This Is How Often You Should Train Your Core

Even for the most muscular among us, the importance of rest usually isn't lost on gym-goers. Muscles and tissues need time to recover in order to get stronger — overtraining is a real issue that can cause damage down the road. Plus, when you don't give your core a break, it makes it difficult to see the results you want.

Unfortunately, the traditional way of attaining a six-pack may be less effective than you think. Jolie Manza, founder and lead instructor of YogaKoh tells PopSugar, "Spot training the abs is not the answer. There is a much more total-body approach to reaching the goal, rather than just doing hundreds and hundreds of sit-ups a day."

While that may be good news for the ab-averse, it's important to consider an overall training regimen as opposed to an intense, daily core crunch. Men's Journal notes that many people do their core work towards the end of their sweat sesh, adding that planking and doing a series of crunches may not be the answer to getting the strong muscles that you would like. If you're training your abs on a daily basis, your muscles can't fully repair themselves.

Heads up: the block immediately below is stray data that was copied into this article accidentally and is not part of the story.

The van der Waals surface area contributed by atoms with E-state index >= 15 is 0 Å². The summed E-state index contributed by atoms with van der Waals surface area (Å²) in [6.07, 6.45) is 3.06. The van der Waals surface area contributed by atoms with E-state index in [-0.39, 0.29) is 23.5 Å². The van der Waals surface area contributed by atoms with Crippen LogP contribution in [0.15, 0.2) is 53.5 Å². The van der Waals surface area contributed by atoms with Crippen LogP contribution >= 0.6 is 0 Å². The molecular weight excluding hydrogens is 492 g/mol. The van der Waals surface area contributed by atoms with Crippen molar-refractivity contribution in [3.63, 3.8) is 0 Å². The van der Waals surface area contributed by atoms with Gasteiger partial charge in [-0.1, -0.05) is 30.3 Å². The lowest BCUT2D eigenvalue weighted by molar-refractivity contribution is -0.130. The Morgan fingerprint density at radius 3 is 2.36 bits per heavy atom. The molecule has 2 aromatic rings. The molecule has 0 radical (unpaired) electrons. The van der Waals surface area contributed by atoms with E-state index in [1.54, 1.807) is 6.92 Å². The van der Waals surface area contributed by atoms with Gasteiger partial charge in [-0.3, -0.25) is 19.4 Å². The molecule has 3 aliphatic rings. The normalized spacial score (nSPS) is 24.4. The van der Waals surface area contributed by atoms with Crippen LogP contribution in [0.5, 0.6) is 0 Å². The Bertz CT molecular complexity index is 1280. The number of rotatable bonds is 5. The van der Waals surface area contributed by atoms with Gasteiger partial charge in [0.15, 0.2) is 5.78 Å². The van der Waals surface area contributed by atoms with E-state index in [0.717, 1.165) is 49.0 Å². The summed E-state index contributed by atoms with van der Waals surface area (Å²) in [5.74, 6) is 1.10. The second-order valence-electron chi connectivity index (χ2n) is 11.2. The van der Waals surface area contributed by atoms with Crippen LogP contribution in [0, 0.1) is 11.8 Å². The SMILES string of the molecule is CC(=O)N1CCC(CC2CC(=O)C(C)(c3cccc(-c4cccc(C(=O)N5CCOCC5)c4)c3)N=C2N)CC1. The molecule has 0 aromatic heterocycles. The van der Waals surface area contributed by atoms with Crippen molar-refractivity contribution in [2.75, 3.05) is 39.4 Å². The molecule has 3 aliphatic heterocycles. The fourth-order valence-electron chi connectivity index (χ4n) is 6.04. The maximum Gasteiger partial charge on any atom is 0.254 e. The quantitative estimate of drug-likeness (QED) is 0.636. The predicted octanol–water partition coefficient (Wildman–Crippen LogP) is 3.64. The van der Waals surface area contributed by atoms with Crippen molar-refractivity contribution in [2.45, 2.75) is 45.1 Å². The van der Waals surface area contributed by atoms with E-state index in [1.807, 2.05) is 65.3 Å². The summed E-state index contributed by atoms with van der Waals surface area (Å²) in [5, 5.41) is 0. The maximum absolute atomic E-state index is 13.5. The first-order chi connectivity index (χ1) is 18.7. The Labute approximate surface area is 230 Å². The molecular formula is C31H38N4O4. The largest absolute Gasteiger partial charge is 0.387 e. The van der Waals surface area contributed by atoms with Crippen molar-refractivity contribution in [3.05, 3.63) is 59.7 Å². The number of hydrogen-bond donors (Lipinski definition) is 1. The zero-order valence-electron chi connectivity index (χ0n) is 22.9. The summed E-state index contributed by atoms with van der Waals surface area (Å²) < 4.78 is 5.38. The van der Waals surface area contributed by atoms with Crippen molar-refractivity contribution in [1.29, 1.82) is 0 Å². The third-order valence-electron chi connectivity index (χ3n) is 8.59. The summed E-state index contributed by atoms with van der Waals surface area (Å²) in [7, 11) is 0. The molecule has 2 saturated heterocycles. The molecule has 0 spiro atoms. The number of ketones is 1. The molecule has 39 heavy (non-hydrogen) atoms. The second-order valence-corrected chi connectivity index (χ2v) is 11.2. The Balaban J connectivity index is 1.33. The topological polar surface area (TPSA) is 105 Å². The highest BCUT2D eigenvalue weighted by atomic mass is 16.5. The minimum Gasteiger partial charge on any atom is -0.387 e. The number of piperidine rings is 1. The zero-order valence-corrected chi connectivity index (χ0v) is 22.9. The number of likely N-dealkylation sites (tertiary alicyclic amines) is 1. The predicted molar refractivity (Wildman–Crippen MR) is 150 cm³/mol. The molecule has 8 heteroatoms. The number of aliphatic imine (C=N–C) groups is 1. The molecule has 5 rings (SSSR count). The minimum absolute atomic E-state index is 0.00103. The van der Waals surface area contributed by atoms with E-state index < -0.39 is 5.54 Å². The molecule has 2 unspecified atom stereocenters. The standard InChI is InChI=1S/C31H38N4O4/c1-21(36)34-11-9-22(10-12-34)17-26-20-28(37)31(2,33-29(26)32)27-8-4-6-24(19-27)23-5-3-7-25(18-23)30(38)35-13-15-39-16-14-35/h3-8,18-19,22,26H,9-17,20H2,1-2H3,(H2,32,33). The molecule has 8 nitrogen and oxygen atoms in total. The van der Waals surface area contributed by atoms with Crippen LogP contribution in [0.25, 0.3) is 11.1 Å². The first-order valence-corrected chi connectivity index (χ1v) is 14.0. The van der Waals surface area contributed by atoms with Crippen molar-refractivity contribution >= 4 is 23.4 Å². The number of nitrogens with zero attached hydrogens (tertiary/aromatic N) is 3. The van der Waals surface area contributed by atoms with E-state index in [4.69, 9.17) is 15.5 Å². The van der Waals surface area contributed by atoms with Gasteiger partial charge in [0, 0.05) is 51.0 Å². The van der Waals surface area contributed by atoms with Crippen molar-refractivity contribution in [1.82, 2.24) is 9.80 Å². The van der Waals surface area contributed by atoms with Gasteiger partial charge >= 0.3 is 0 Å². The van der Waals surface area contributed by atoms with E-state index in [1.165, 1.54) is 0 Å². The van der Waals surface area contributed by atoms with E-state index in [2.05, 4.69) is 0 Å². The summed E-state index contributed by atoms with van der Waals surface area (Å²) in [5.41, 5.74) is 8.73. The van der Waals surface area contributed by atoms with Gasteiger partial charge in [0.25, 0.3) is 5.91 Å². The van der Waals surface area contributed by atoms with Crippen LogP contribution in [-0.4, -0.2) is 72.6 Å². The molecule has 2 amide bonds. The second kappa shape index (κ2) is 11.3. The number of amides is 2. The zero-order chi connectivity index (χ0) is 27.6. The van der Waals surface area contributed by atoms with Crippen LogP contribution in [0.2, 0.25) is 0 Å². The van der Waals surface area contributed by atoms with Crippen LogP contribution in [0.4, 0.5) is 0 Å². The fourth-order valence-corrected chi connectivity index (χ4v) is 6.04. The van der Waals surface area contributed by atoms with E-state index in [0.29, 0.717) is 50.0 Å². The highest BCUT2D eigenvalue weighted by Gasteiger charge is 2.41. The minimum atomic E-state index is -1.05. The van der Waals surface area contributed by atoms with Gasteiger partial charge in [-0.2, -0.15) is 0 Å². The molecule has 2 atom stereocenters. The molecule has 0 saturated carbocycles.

"It's important to give your muscles time to heal in between workouts," Bianca Cheah, wellness expert, yoga instructor, and founder of Sporteluxe, told PopSugar. "When you work out, you cause micro tears in the muscle, so try mixing up your workouts and give yourself ample time to heal and rest."

It's best to train your core two-three times per week

Rather than logging the same core routine every day, it's important to add variance to your workouts for more reasons than one. Men's Journal suggests moving beyond the classics like sit-ups and planks by adding full-body movements such as squats and standing shoulder presses. These work various parts of the core and the body — making for a well-rounded physique. The outlet also recommends adding other core exercises such as cable woodchops and core rollouts during your exercise sessions.

However, even when it comes to these movements, it's easy to overdo it. In order to see the results you want, stick to training your core only a few times a week, the outlet recommends. Having an overworked core can actually cause lower back pain and structural alignment issues. Astrid Swan, a certified personal trainer, tells Women's Health, "All the benefits of strengthening your core can revert back if overdone with postural issues and muscle imbalance being the most significant."

Swan suggests taking at least one full rest day a week and another to perform lower impact exercise to help your muscles recover. "My advice is to work out hard and then let the body recover. You will see results faster and be happier with your efforts from working out!"

Of course, adding lots of fruits and vegetables to your diet alongside low-impact movement like walking is always a great addition to a healthy routine as well!